Recently, the world was introduced to artificial intelligence (AI) Chatbots. As the campus pastor at a church-related university and an instructor in the theology department, I decided to introduce my class to the technology. The assignment was to write a compare and contrast essay on the death of Jesus and Socrates answering the question: Who had the better death? Upon entering the writing prompt, the Chatbot began writing the paper. The students were amazing with the realization they might never have to write another paper again.
After the 90 seconds it took for the program to write the essay, we as a class examined it. I asked the students what was missing from the essay. One student noted that it was missing citations. Another student pointed out that the Chatbot was unwilling to take a side on whose death was better. A third student commented that I provided more reasons for Socrates’ guilty verdict than the Chatbot offered. This made the student ask: “Who is right, the instructor or the computer?” I reminded him that I was still the one grading the paper. Finally, after mentioning other insights, a senior raised her hand and said, “It’s missing me. The essay is missing my voice.” Bingo! She saw through the problem. The essay did not sound or argue like her because it was not her.
Maybe it is good that AI does not include us. In Genesis 1, God calls humanity to be fruitful and multiply and fill the entire earth. Instead of obeying God, we learn in Genesis 11 that humanity does not want to scatter across the earth. Their solution is to build such a tall tower that they will reach the heavens, make a name for themselves, and thus have no need to listen to God. The irony is that their great tower was so insignificant that God had to come down simply to see what they were building. Once there, God confused their language so that they would have to scatter across the earth.
Why did God do this? The late Rabbi Johnathan Sacks suggests, “When humans attempt to become more than human, they quickly become less than human.” History is filled with groups gathering together in the name of some ideology that leads to ruin: the slave trade, Nazi Germany, the killing fields in Southeast Asia, and much more. So maybe a technology, that is not human, could benefit others because it is not tainted by us.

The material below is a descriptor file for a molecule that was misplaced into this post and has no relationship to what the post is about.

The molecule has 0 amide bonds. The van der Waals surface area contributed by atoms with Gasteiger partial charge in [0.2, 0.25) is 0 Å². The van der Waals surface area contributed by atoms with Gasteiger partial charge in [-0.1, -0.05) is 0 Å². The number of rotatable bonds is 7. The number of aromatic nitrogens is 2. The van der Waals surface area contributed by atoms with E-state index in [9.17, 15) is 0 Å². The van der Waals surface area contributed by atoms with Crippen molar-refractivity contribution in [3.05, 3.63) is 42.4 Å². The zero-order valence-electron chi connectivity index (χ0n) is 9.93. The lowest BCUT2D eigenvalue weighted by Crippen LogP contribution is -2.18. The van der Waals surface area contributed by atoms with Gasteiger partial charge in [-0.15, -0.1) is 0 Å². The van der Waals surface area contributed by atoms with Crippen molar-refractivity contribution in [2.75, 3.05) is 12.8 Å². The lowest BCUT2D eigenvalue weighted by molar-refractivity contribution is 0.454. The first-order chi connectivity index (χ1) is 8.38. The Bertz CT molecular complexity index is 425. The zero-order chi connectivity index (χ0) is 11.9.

If we are honest, AI has our fingerprints all over it. AI is basically a lot of math that runs algorithms to come up with solutions to questions. There are many beautiful potentials with this tool. We can better understand weather, transportation, disease, etc. Human lives will be saved because of AI. But there are a lot of potential problems with this tool because of what humans tend to do, namely: build towers that take life instead of promote life. The key is what we do with this tool. If we use it for good, it will be a good tool. If we use it for bad, it will be a bad tool.
The good news for us is that no matter how we use AI, God remains on the throne. Just as God had to dismantle a tower, God is not finished dismantling the sin. Let us remember Joseph’s words to his brothers: “Even though you intended to do harm to me, God intended it for good, in order to preserve a numerous people, as he is doing today” (Gen 50:20).
When we gather together in Christ, we need look no further than the cross to be reminded of this truth. AI is many things, but it is not God. For that we should give thanks.